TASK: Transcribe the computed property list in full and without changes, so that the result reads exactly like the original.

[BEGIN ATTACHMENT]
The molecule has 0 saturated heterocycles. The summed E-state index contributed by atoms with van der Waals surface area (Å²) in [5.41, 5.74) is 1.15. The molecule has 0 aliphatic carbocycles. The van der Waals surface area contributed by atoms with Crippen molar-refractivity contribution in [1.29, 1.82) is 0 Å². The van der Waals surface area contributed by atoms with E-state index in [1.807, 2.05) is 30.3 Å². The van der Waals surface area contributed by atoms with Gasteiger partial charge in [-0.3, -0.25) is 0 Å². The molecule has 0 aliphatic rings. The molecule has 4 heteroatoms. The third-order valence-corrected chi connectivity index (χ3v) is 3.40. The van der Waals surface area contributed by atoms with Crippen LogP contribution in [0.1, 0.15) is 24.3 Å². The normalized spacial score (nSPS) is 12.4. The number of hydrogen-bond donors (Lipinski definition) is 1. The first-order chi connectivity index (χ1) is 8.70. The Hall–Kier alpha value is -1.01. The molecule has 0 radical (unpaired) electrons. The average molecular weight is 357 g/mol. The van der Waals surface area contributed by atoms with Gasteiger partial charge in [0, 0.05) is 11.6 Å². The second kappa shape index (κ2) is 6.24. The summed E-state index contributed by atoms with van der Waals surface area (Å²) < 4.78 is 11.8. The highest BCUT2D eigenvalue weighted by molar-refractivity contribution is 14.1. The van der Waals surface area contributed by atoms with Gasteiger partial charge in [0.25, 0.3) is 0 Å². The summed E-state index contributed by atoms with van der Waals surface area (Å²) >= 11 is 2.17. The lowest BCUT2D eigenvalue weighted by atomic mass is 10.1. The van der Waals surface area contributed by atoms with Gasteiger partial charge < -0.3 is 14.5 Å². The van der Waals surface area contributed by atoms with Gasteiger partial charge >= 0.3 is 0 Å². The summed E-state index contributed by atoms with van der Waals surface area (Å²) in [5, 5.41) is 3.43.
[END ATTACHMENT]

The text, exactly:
The molecule has 0 saturated heterocycles. The summed E-state index contributed by atoms with van der Waals surface area (Å²) in [5.41, 5.74) is 1.15. The molecule has 0 aliphatic carbocycles. The van der Waals surface area contributed by atoms with Crippen molar-refractivity contribution in [1.29, 1.82) is 0 Å². The van der Waals surface area contributed by atoms with E-state index in [1.807, 2.05) is 30.3 Å². The van der Waals surface area contributed by atoms with Gasteiger partial charge in [-0.3, -0.25) is 0 Å². The molecule has 0 aliphatic rings. The molecule has 4 heteroatoms. The third-order valence-corrected chi connectivity index (χ3v) is 3.40. The van der Waals surface area contributed by atoms with Crippen LogP contribution in [0.1, 0.15) is 24.3 Å². The normalized spacial score (nSPS) is 12.4. The number of hydrogen-bond donors (Lipinski definition) is 1. The first-order chi connectivity index (χ1) is 8.70. The Hall–Kier alpha value is -1.01. The molecule has 0 radical (unpaired) electrons. The average molecular weight is 357 g/mol. The van der Waals surface area contributed by atoms with Gasteiger partial charge in [0, 0.05) is 11.6 Å². The second kappa shape index (κ2) is 6.24. The summed E-state index contributed by atoms with van der Waals surface area (Å²) < 4.78 is 11.8. The highest BCUT2D eigenvalue weighted by molar-refractivity contribution is 14.1. The van der Waals surface area contributed by atoms with Gasteiger partial charge in [0.25, 0.3) is 0 Å². The summed E-state index contributed by atoms with van der Waals surface area (Å²) >= 11 is 2.17. The lowest BCUT2D eigenvalue weighted by atomic mass is 10.1. The van der Waals surface area contributed by atoms with Gasteiger partial charge < -0.3 is 14.5 Å². The van der Waals surface area contributed by atoms with Gasteiger partial charge >= 0.3 is 0 Å². The summed E-state index contributed by atoms with van der Waals surface area (Å²) in [5, 5.41) is 3.43.